Strange times we live in. Here’s a Christian pastor, C. Joshua Villines, who says we should take Christ out of Christmas. Compare that to noted Pagan, T. Thorne Coyle, who wishes we’d all put Christ back in Christmas. They both make interesting points. As far as I can tell these two essays were written independently within a few days of one another, but they make a wonderfully perplexing point-counterpoint.
Here’s a couple of choice quotes. See if you can tell who wrote which.
Christmas, at least how it is celebrated in the U.S. overculture, has become a sort of Frankenstein’s monster. The sewing together of old Pagan customs, Christian theology, and rampant consumerism has wrought a beast that is ugly, fearsome, noisy, and out of control. Christmas has so overtaken us, that even many Jews have upgraded what used to be a fairly minor holiday into a gift exchanging extravaganza. It is hard not to at least try to compete with the juggernaut that is Santa’s sleigh.
The time between Thanksgiving and Christmas Day is not, in fact, the “Christmas Season.” It has become the Christmas Shopping Season, but that is a very different animal. Identifying this time of year with Christmas has nothing to do with Christianity, Jesus, the Nativity or anything theological. Instead, advertisers and shopkeepers use the “Christmas Season” as an emotional lure to persuade people to buy more things they don’t really need. Even Christian fundamentalists realize this.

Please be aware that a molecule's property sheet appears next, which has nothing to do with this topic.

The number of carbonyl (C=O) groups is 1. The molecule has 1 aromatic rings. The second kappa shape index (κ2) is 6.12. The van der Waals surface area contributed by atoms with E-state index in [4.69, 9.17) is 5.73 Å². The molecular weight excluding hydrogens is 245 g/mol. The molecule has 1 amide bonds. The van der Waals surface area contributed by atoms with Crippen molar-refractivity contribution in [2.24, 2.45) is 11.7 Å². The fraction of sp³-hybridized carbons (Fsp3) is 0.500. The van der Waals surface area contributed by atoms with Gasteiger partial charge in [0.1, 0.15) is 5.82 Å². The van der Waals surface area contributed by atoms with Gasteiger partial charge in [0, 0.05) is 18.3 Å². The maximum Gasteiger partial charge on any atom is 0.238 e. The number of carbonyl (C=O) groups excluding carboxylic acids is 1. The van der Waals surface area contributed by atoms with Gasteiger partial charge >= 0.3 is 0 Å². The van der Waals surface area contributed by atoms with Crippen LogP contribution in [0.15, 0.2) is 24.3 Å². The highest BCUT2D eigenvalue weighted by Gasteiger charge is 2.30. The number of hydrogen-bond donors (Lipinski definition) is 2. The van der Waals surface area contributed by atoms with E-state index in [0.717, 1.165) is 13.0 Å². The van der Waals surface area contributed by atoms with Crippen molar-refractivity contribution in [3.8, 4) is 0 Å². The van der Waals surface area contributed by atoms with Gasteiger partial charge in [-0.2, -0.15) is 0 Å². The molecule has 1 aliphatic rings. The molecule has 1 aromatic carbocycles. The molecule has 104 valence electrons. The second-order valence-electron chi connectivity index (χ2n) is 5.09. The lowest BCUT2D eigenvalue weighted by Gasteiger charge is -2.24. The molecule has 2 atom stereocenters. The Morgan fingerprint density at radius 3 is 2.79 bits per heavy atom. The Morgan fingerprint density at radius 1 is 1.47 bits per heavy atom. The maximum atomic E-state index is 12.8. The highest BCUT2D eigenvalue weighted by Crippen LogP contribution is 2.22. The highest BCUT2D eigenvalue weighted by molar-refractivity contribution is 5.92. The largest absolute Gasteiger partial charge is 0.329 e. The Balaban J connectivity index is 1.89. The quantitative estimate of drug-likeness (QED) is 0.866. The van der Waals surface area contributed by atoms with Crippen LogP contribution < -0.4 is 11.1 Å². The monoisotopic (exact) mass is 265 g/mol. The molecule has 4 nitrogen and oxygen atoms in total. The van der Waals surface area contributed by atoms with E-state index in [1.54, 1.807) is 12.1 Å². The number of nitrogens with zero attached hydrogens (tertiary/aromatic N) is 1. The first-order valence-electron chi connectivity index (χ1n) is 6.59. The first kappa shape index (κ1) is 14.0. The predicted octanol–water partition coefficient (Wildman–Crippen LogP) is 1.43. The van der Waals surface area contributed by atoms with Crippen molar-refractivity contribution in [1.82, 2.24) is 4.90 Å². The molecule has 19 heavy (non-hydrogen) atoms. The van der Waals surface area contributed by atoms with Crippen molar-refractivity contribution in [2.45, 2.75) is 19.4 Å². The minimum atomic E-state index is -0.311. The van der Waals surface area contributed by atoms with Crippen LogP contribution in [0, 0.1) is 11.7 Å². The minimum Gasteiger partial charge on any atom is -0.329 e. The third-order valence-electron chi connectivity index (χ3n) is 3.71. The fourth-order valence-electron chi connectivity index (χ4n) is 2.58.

I don’t really have any wisdom of my own to add, except to note that it does seem evident that whatever “Christmas Season” there is seems to have shifted. Once upon a time we thought of the “Twelve Days of Christmas” which as any New Orleanian knows run from Christmas to Epiphany, aka Twelfth Night. In other words, the season started at Christmas. I found further evidence of this in some old recordings from my grandparents. They noted that in their childhood, a tree would be erected at home only on Christmas Eve, after they had gone to bed; they only saw the tree on Christmas morning. I assume the tree remained up for at least the twelve days if not longer. But today the run-up to Christmas is is so overwhelming that even many enthusiasts are thoroughly and completely sick of it by the time the 25th rolls around. This shift from a post-Christmas to a pre-Christmas season seems significant to me.
In yet another essay, the always fascinating Bron Taylor introduces a new phrase — new to me, at least — and one that resonates: The War on Solstice. Good stuff, and probably the best reflection of where my head is at now. Check it out.
Now we’re taking some time to visit family and friends for Christmas and other generalized festivity.
Just in case you’re wondering, I am healing up nicely from my recent surgery. And so, in the spirit of the hostilidays, I’d like to present this special and oh-so-appropriate video.
Cheers! I’m having an Old Horizontal as I type this. Do love me some barleywine, and it seems like the perfect thing for Xmas Eve.